Memorandum by the Assistant Secretary of State (Sayre)

Immediately after dinner at Mr. Dunn’s11 house, Mr. Runciman12 and I withdrew to the study to go over the prospective trade agreement between the United Kingdom and the United States. I opened the conversation by trying to make clear to Mr. Runciman the heart of the program upon which the United States is engaged. I sought to point out the two contrasting alternative commercial policies which might dominate the world,—the policy of dealing in preferences leading to clearing agreements and to bilateral balancing, with all that these entail, on the one hand, and the policy of equality of treatment embodied in most-favored-nation dealing on the other. I suggested that these two policies were continually warring with each other in different parts of the world and that the world is not big enough to hold them both,—that one or the other must ultimately prevail. I cited Germany as an instance of a country following the former policy and pointed out how in Latin America the consequences of her policy come into square conflict with our own, injuring our trade in Latin America as a result. I went on to say that I felt it of the most vital importance that England and the United States should stand together and that if England agreed with us it would go far toward insuring the ultimate triumph of the policy of equality of treatment.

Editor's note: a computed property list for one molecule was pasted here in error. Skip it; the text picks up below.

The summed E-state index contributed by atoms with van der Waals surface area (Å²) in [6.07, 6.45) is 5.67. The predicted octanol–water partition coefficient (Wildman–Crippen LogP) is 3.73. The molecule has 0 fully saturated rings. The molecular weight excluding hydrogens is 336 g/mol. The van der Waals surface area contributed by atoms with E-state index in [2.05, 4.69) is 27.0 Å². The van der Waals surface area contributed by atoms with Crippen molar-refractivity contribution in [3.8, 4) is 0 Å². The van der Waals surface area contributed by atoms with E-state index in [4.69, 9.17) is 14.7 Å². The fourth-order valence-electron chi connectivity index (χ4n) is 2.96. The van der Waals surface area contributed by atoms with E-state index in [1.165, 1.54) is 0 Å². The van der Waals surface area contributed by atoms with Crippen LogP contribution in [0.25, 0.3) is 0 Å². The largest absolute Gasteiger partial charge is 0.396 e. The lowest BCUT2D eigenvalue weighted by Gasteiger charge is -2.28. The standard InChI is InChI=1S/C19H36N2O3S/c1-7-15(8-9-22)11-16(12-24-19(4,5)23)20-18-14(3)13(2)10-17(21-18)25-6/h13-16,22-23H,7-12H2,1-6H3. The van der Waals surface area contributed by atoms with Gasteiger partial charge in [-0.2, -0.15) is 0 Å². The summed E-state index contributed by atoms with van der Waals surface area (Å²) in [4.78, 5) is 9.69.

Mr. Runciman seemed to have but a foggy and hazy notion of what I was driving at and I felt that I was making no real progress. He said that the United Kingdom had made only three clearing agreements, namely with Turkey,13 with Italy,14 and with Spain;15 and that these clearing agreements, much as one might criticize them, were the only way Britain had of insuring the payment of British creditors. I pointed out that any nation which promised preferential treatment to Britain or any other country was unable thereafter to promise equality of treatment or to enter into a trade agreement based [Page 7] upon that principle. Mr. Runciman’s attitude, however, was that he had been fighting for British liberal commercial policies and, as evidence of this, he pulled out of his pocket and read to me excerpts from his speech of last year declaring for lower trade barriers. He also read excerpts from the stabilization agreement between the United States, Great Britain and France,16 declaring that the language used in connection with that agreement had been written by the Chancellor of the Exchequer and that he felt gratified that the Chancellor had been led to adopt such liberal language. Mr. Runciman said that he had been fighting valiantly for liberal trade policies in the face of severe opposition not only among various elements of the British population but among his own colleagues.…